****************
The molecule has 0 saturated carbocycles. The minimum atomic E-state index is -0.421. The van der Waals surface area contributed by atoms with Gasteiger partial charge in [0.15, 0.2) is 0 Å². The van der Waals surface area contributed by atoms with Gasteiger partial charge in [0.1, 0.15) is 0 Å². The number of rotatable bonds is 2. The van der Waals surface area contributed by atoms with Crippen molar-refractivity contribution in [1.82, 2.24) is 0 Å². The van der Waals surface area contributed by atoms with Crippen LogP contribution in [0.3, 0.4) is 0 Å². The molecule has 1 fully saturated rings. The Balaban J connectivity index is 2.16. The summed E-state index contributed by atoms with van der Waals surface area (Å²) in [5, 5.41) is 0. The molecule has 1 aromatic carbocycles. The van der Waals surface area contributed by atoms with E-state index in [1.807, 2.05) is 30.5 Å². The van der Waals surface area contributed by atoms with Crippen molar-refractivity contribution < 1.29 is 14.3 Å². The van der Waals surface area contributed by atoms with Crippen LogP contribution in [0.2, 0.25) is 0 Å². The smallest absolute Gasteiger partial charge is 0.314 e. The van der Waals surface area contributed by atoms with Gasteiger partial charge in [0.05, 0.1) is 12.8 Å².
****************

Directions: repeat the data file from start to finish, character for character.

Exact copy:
The molecule has 0 saturated carbocycles. The minimum atomic E-state index is -0.421. The van der Waals surface area contributed by atoms with Gasteiger partial charge in [0.15, 0.2) is 0 Å². The van der Waals surface area contributed by atoms with Gasteiger partial charge in [0.1, 0.15) is 0 Å². The number of rotatable bonds is 2. The van der Waals surface area contributed by atoms with Crippen molar-refractivity contribution in [1.82, 2.24) is 0 Å². The van der Waals surface area contributed by atoms with Crippen LogP contribution in [0.3, 0.4) is 0 Å². The molecule has 1 fully saturated rings. The Balaban J connectivity index is 2.16. The summed E-state index contributed by atoms with van der Waals surface area (Å²) in [5, 5.41) is 0. The molecule has 1 aromatic carbocycles. The van der Waals surface area contributed by atoms with E-state index in [1.807, 2.05) is 30.5 Å². The van der Waals surface area contributed by atoms with Crippen molar-refractivity contribution < 1.29 is 14.3 Å². The van der Waals surface area contributed by atoms with Crippen LogP contribution in [0.2, 0.25) is 0 Å². The smallest absolute Gasteiger partial charge is 0.314 e. The van der Waals surface area contributed by atoms with Gasteiger partial charge in [0.05, 0.1) is 12.8 Å².